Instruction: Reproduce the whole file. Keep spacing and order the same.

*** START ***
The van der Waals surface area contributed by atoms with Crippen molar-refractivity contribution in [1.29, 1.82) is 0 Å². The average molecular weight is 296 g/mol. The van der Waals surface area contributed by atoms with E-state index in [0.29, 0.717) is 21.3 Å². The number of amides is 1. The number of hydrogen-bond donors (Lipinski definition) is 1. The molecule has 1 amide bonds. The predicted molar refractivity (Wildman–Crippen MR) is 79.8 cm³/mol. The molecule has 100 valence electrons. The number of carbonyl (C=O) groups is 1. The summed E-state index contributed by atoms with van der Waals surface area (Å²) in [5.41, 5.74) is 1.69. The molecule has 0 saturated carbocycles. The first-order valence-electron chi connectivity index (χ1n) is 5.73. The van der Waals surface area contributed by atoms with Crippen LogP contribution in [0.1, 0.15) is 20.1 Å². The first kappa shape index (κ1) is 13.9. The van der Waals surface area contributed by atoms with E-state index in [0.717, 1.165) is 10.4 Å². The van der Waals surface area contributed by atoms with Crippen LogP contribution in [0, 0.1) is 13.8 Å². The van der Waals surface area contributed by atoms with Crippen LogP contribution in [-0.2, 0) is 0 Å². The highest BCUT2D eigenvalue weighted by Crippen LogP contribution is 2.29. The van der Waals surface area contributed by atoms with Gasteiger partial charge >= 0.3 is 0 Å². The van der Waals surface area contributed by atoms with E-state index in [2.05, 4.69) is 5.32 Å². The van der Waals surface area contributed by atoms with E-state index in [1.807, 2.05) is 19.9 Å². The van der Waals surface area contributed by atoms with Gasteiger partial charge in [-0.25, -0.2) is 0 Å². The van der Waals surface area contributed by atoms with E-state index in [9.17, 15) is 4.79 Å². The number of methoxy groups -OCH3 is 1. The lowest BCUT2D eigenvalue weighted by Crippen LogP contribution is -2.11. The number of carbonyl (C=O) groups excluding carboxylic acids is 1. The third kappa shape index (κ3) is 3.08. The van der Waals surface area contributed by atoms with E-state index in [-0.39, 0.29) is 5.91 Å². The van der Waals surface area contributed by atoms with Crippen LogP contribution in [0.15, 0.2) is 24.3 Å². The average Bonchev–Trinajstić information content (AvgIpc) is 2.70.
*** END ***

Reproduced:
The van der Waals surface area contributed by atoms with Crippen molar-refractivity contribution in [1.29, 1.82) is 0 Å². The average molecular weight is 296 g/mol. The van der Waals surface area contributed by atoms with E-state index in [0.29, 0.717) is 21.3 Å². The number of amides is 1. The number of hydrogen-bond donors (Lipinski definition) is 1. The molecule has 1 amide bonds. The predicted molar refractivity (Wildman–Crippen MR) is 79.8 cm³/mol. The molecule has 100 valence electrons. The number of carbonyl (C=O) groups is 1. The summed E-state index contributed by atoms with van der Waals surface area (Å²) in [5.41, 5.74) is 1.69. The molecule has 0 saturated carbocycles. The first-order valence-electron chi connectivity index (χ1n) is 5.73. The van der Waals surface area contributed by atoms with Crippen LogP contribution in [0.1, 0.15) is 20.1 Å². The first kappa shape index (κ1) is 13.9. The van der Waals surface area contributed by atoms with E-state index in [0.717, 1.165) is 10.4 Å². The van der Waals surface area contributed by atoms with Crippen LogP contribution in [0, 0.1) is 13.8 Å². The van der Waals surface area contributed by atoms with Crippen LogP contribution in [-0.2, 0) is 0 Å². The highest BCUT2D eigenvalue weighted by Crippen LogP contribution is 2.29. The van der Waals surface area contributed by atoms with Gasteiger partial charge >= 0.3 is 0 Å². The van der Waals surface area contributed by atoms with E-state index in [2.05, 4.69) is 5.32 Å². The van der Waals surface area contributed by atoms with E-state index in [1.807, 2.05) is 19.9 Å². The van der Waals surface area contributed by atoms with Gasteiger partial charge in [-0.25, -0.2) is 0 Å². The van der Waals surface area contributed by atoms with E-state index in [9.17, 15) is 4.79 Å². The number of methoxy groups -OCH3 is 1. The lowest BCUT2D eigenvalue weighted by Crippen LogP contribution is -2.11. The number of carbonyl (C=O) groups excluding carboxylic acids is 1. The third kappa shape index (κ3) is 3.08. The van der Waals surface area contributed by atoms with E-state index in [-0.39, 0.29) is 5.91 Å². The van der Waals surface area contributed by atoms with Crippen LogP contribution in [0.15, 0.2) is 24.3 Å². The average Bonchev–Trinajstić information content (AvgIpc) is 2.70.